A USAID-funded project introduces Integrated Agriculture-Aquaculture (IAA) farming practices to help farmers get much more out of their land

Malawi is one of the world's least-developed countries. Its economy is heavily based in agriculture, with a largely rural population. Many of its more than 15 million people are in need of food assistance.

The food security situation in Malawi is precarious as the country is prone to natural disasters, from drought to heavy rainfalls, putting it in constant need of thousands of tons of food aid every year.

The country's single major natural resource, agricultural land, is under severe pressure from rapid population growth and ‘slash-and-burn’ cropping that has degraded much of the nation’s soil. Limited resources and low fertility of farms are serious problems.

Many Malawians are subsistence farmers, growing everything their family will need during the year on less than one-hectare of land. Many are food insecure, facing hunger and malnutrition on a daily basis. Many try to make their crops last until the next harvest.

"Fish in the pond is like money in the bank.” - Jessie Kaund, farmer

WorldFish is working with Malawi's Fisheries Department on a USAID-funded project to introduce Integrated Agriculture-Aquaculture (IAA) farming practices to help farmers get much more out of their land and increase food security.

In integrated farming systems, farmers set aside a small amount of their land for fish farming. Such farms are more sustainable, productive and profitable than traditional farms that rely on slash-and-burn cropping.

Integrated farming enables farmers produce around 1,500 kilograms of fish per hectare each year, providing high-quality protein for their families and giving them income they never had before.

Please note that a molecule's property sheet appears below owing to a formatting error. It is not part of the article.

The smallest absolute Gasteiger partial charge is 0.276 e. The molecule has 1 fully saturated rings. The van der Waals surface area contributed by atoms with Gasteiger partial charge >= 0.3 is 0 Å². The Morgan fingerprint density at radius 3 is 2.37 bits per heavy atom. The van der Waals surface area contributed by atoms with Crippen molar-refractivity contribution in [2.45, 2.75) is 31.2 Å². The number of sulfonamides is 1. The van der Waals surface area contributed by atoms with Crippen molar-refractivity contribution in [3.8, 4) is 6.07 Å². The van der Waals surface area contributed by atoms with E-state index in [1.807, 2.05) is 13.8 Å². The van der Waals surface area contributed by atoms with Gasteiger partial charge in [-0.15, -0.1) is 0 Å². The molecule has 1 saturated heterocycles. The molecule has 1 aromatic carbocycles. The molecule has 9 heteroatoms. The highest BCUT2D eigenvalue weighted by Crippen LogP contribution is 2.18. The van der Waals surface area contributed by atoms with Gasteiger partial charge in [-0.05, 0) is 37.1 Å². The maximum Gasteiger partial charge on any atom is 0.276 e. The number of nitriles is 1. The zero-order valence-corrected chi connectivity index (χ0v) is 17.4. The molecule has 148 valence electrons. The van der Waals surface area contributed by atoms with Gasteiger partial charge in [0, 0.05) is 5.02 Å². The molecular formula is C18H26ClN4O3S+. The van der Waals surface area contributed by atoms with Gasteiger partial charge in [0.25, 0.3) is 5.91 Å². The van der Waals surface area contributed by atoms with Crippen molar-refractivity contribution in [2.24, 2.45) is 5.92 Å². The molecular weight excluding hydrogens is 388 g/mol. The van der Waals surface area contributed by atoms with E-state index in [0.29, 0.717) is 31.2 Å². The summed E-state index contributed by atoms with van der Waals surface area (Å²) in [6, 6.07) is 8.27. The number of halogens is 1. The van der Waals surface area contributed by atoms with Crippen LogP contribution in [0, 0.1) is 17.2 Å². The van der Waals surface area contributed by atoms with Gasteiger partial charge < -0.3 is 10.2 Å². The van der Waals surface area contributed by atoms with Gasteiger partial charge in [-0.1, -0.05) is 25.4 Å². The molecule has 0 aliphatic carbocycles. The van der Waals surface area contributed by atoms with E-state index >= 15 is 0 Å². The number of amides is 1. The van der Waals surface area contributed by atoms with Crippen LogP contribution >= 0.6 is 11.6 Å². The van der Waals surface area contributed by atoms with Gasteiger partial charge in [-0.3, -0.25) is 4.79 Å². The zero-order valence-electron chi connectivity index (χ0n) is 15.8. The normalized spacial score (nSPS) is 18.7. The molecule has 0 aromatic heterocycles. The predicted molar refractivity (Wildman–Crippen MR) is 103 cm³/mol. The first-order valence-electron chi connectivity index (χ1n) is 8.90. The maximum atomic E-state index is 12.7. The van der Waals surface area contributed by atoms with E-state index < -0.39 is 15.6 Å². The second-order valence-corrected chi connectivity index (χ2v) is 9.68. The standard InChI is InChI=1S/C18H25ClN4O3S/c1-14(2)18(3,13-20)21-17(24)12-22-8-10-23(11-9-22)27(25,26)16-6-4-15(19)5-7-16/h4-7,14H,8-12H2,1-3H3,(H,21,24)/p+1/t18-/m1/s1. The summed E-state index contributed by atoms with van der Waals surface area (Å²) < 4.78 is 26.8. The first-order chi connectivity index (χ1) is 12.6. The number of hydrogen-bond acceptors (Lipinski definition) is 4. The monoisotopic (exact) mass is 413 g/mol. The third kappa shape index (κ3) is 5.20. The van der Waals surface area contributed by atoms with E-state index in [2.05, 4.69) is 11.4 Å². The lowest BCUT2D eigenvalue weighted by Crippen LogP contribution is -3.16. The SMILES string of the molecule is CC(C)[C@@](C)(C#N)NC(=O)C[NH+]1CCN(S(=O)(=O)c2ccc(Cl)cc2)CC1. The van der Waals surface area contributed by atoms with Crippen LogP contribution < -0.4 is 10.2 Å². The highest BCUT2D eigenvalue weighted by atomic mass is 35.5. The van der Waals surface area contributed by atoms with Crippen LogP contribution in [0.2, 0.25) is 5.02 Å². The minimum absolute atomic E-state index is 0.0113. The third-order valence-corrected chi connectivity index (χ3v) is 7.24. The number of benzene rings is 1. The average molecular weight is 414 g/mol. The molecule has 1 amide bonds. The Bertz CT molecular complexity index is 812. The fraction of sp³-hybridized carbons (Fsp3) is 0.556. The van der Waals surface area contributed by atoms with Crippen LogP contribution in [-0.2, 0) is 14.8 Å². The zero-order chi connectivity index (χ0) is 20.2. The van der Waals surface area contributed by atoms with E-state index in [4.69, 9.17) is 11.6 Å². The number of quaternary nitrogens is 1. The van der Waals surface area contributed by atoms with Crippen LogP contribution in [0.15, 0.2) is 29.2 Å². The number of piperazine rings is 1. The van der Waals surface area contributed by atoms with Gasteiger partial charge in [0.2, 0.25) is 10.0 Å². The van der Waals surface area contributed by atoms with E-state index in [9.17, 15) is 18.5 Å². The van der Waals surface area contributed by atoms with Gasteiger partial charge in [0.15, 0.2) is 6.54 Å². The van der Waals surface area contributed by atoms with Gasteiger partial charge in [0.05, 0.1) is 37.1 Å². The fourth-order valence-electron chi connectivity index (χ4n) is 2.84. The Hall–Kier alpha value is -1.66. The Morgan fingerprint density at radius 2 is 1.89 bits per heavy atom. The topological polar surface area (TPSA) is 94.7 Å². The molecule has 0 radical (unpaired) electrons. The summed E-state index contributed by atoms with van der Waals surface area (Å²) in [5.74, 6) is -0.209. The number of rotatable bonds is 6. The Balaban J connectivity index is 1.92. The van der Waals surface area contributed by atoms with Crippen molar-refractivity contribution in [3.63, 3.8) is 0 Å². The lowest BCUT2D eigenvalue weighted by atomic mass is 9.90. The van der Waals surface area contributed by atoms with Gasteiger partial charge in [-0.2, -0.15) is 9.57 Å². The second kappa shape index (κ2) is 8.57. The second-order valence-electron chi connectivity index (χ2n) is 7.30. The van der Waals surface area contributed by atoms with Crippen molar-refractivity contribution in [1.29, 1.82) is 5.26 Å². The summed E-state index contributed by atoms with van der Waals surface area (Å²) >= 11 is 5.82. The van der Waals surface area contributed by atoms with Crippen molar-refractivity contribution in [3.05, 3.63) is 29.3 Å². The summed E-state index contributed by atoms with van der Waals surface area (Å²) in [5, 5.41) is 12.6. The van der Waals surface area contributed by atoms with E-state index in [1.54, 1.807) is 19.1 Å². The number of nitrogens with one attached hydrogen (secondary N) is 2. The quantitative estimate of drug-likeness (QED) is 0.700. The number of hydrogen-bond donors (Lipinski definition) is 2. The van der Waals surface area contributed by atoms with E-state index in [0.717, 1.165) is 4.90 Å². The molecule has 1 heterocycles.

The net income of those who integrate aquaculture into their farms exceeds that of non-adopters by 60 per cent. Their farms are also 18 per cent more productive during times of drought, increasing farm resilience and food security.

The techniques used are simple and low-cost. Fish are fed maize bran and household leftover while manure from goats, chickens and rabbits help fertilize the ponds.

This is a boon for resource-poor farmers, especially women, for whom “fish in the pond is like money in the bank”, says Jessie Kaunde, a farmer and widow in Mangwengwe village, southern Malawi.

In addition to using water from the ponds to irrigate maize fields and vegetables in their garden during the dry season, farmers grow cash crops like bananas around the banks of their ponds.

Pond sediments make great fertilizers and WorldFish research has shown that replacing inorganic fertilizers with pond sediments in maize fields is effective in boosting productivity. Farmers need to apply pond sediments only once a year to get results.

In times of drought, farmers can grow vegetables in the residual moisture at the bottom of the pond or use pond water for emergency irrigation of seedling nurseries.

In years with normal rainfall, integrated farming systems can produce fish and vegetables that are of higher nutrient quality and are more marketable.

WorldFish and partner institutions have trained more than 200 extension staff and researchers in integrated farming methods and more than 5,000 farmers have adopted the system in Malawi and Zambia. Work is continuing to extend integrated farming to other sites in these countries.

The integrated farming systems have the potential to increase food security throughout Africa. If integrated farming was implemented on only one percent of the almost 250 million hectares identified by the UN Food and Agricultural Organization as suitable, 3.75 million tons of fish per year could be produced. This is four times the catch from all capture fisheries in the region.